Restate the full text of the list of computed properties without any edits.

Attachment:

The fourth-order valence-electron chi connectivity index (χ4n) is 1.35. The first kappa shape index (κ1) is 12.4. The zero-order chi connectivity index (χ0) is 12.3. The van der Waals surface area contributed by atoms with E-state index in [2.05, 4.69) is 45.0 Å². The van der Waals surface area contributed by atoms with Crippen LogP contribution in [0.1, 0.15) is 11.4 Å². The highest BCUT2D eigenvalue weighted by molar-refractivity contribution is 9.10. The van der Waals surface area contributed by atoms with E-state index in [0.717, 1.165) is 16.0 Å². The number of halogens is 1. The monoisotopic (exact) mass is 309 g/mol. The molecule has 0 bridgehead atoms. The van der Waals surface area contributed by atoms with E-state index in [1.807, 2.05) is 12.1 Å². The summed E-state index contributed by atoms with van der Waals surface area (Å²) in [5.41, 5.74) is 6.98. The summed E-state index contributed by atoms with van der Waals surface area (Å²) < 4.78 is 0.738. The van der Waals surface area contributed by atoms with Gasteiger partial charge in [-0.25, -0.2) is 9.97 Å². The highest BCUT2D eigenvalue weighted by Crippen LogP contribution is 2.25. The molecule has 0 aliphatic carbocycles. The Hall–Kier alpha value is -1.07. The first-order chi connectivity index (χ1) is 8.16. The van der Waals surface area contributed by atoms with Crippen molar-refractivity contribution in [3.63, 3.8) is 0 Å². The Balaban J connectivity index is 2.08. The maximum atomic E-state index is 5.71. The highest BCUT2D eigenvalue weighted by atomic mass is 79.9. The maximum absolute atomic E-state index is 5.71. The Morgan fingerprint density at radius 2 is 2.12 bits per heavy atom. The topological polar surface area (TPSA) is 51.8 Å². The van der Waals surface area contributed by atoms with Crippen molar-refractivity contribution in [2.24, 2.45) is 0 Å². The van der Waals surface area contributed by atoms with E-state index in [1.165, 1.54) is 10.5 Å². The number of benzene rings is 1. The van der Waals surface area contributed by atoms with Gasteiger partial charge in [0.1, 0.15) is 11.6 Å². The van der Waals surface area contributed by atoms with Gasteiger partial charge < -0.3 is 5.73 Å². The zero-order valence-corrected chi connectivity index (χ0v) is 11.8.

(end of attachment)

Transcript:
The fourth-order valence-electron chi connectivity index (χ4n) is 1.35. The first kappa shape index (κ1) is 12.4. The zero-order chi connectivity index (χ0) is 12.3. The van der Waals surface area contributed by atoms with E-state index in [2.05, 4.69) is 45.0 Å². The van der Waals surface area contributed by atoms with Crippen LogP contribution in [0.1, 0.15) is 11.4 Å². The highest BCUT2D eigenvalue weighted by molar-refractivity contribution is 9.10. The van der Waals surface area contributed by atoms with E-state index in [0.717, 1.165) is 16.0 Å². The number of halogens is 1. The monoisotopic (exact) mass is 309 g/mol. The molecule has 0 bridgehead atoms. The van der Waals surface area contributed by atoms with E-state index in [1.807, 2.05) is 12.1 Å². The summed E-state index contributed by atoms with van der Waals surface area (Å²) in [5.41, 5.74) is 6.98. The summed E-state index contributed by atoms with van der Waals surface area (Å²) < 4.78 is 0.738. The van der Waals surface area contributed by atoms with Gasteiger partial charge in [-0.25, -0.2) is 9.97 Å². The highest BCUT2D eigenvalue weighted by Crippen LogP contribution is 2.25. The molecule has 0 aliphatic carbocycles. The Hall–Kier alpha value is -1.07. The first-order chi connectivity index (χ1) is 8.16. The van der Waals surface area contributed by atoms with Crippen molar-refractivity contribution in [3.63, 3.8) is 0 Å². The Balaban J connectivity index is 2.08. The maximum atomic E-state index is 5.71. The highest BCUT2D eigenvalue weighted by atomic mass is 79.9. The maximum absolute atomic E-state index is 5.71. The Morgan fingerprint density at radius 2 is 2.12 bits per heavy atom. The topological polar surface area (TPSA) is 51.8 Å². The van der Waals surface area contributed by atoms with Crippen molar-refractivity contribution in [2.24, 2.45) is 0 Å². The van der Waals surface area contributed by atoms with E-state index in [1.165, 1.54) is 10.5 Å². The number of benzene rings is 1. The van der Waals surface area contributed by atoms with Gasteiger partial charge in [0.1, 0.15) is 11.6 Å². The van der Waals surface area contributed by atoms with Gasteiger partial charge < -0.3 is 5.73 Å². The zero-order valence-corrected chi connectivity index (χ0v) is 11.8.